The International Writers Magazine: Review
The Repossession by Sam Hawksmoor,
Hodder Children's Books,
London, 2012, 504 pp,
Charlie Dickinson review
The Repossession by Sam Hawksmoor, a young adult thriller, tells of a future high-tech experiment gone awry amidst small-town and backcountry British Columbia, Canada.
Hawksmoor's narrative premise: The "Fortress," an isolated and secret supercomputer and server farm, taking control of teens gone missing from a fictional hick town of Spurlake might have seemed farfetched not that long ago ...
But if I had doubts about the power of Hawkmoor's Fortress supercomputer, I only had to look at the April 2012 issue of Wired magazine. The cover article, "Inside the Matrix," details what the U.S. National Security Agency is up to now. They're building a computing center to intercept and store all phone calls, emails, Google searches--any Internet traffic you care to name in the world--with promises to hack encryption and build dossiers down to the individual.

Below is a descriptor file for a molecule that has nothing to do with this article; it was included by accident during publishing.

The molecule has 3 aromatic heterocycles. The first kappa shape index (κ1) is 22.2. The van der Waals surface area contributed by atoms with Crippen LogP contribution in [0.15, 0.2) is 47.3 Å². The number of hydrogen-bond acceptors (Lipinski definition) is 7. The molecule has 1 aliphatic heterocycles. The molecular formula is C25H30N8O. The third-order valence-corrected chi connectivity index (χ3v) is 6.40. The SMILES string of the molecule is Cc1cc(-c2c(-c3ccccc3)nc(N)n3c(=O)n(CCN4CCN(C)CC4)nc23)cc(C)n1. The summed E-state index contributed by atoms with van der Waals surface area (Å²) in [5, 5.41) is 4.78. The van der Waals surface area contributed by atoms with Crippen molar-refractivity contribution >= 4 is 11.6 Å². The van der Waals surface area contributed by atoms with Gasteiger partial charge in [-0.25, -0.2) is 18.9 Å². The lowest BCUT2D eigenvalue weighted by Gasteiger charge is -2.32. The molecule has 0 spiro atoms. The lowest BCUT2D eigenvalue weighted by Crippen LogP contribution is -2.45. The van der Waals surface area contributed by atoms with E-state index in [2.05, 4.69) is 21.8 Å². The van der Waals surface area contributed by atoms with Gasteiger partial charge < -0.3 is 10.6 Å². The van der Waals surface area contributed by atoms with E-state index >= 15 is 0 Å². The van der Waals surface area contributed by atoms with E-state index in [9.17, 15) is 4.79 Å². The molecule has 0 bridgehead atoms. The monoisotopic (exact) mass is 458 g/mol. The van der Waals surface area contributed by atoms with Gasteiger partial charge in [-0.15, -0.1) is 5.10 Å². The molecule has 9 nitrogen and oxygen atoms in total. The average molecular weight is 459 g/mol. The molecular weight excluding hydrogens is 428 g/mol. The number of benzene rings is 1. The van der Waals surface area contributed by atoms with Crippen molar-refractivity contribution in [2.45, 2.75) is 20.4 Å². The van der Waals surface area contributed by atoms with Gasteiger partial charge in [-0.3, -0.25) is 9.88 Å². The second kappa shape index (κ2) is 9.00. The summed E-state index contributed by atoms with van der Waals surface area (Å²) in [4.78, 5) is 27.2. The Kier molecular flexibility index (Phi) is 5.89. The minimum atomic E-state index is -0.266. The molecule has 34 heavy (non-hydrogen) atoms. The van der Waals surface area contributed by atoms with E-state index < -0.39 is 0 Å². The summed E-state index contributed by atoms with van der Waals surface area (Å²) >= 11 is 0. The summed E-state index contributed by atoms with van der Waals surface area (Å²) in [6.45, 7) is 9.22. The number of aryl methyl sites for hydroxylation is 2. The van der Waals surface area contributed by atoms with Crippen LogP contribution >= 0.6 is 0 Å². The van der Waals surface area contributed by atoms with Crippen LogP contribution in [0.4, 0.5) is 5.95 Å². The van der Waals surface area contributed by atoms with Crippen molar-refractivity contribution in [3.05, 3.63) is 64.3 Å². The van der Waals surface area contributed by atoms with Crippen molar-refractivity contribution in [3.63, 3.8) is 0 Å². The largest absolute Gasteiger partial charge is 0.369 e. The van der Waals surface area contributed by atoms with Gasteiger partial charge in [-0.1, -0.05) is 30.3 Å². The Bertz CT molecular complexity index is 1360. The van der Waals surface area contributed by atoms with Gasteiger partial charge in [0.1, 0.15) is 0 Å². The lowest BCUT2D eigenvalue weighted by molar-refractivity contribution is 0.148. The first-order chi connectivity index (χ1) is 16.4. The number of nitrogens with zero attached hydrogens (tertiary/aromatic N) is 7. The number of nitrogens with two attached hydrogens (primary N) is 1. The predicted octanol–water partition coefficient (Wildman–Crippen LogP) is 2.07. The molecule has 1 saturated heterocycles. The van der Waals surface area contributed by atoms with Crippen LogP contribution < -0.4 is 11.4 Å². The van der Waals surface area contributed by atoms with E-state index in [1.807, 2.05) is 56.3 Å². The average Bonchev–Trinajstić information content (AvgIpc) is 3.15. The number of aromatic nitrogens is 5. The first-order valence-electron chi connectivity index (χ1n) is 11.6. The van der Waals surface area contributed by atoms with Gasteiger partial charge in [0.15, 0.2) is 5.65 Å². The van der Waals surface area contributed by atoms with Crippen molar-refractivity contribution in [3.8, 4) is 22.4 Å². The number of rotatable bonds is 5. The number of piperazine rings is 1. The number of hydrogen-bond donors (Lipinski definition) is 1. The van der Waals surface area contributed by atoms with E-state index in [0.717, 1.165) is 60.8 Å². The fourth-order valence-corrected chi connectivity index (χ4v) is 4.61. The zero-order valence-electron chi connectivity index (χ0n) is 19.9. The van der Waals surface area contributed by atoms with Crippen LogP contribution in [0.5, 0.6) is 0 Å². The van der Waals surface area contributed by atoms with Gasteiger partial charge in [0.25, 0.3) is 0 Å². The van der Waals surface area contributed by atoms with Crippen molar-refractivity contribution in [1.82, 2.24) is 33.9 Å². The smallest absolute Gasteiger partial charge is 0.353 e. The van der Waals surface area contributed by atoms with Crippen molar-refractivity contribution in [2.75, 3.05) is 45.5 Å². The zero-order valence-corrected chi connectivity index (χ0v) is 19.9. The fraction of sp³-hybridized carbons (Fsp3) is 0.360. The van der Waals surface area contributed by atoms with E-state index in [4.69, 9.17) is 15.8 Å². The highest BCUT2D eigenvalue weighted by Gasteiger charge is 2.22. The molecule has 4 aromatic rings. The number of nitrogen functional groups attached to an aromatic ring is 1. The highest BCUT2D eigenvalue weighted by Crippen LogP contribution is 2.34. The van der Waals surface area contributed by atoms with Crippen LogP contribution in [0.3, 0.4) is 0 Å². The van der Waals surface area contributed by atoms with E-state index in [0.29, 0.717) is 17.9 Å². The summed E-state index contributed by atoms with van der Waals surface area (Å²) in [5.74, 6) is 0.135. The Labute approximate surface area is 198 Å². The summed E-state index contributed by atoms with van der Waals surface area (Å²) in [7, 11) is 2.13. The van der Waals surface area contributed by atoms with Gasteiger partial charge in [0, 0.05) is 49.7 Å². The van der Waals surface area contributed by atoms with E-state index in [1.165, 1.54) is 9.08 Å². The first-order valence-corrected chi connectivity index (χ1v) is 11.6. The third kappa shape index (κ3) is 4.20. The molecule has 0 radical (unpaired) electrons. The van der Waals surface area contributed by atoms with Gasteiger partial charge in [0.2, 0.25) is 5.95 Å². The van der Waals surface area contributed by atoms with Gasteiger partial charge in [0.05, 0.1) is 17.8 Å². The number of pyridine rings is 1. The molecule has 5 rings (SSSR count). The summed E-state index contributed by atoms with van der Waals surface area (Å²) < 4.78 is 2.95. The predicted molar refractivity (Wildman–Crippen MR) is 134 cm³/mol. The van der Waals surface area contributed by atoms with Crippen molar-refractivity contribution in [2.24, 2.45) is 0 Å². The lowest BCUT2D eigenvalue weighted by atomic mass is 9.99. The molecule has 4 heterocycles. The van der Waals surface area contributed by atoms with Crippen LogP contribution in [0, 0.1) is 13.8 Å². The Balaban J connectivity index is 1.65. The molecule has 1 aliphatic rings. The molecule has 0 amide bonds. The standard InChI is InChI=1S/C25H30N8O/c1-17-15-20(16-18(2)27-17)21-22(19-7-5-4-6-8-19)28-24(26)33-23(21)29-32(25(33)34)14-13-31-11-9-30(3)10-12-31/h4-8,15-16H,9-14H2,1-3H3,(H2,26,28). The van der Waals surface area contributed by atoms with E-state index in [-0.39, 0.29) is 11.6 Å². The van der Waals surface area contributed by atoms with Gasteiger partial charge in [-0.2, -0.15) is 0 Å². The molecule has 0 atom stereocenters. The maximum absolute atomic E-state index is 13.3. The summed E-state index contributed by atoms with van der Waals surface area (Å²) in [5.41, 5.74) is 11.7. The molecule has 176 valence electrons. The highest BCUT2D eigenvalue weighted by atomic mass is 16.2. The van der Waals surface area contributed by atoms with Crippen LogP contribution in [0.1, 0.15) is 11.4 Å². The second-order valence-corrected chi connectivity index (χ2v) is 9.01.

So, the creepy high-tech horror teenage couple Genie and Rian come up against, and fight to the final pages, is believable in its possession premise, as well as emotionally true and satisfying.
But more than a compulsively readable thriller narrative, I enjoyed the sensitive characterization Hawksmoor deploys.
Essential, of course, is the young couple finding first love in each other's eyes: Genie Magee (lively and psychically gifted) and Rian Tulane (resourceful and chivalrous). Wisely, Hawskmoor avoids a physical relationship for these fifteen-year-olds: far too much of a distraction from the real story.
Enough strong antagonists to keep things on the boil, especially evil, hypocritical, and dissembling Reverend Schneider, head of Spurlake's Church of the Free Spirits. Toss in malevolent employees at the Fortress and a few needy, rigid parents who know how to kill teenage spirit.
But my favorite was Marshall--an older, one-legged apple farmer, who takes Genie and Rian under his wing. Marshall knows the worlds of good and evil, having once worked at the Fortress with enthusiasm for the ambitious goal of their experimentation. But not on human subjects, so he withdraws to farming and will protect the young couple.
Teenage readers will also appreciate The Repossession for a contemporary feel of dialogue and attitudes and up-to-date reference to our digital lives--even electric Leaf cars we might drive.
In sum, The Repossession features multi-dimensional appeal and a shattering conflict of good and evil in the backcountry of British Columbia. The sequel--The Hunting--is out now.
© Charlie Dickinson April 2012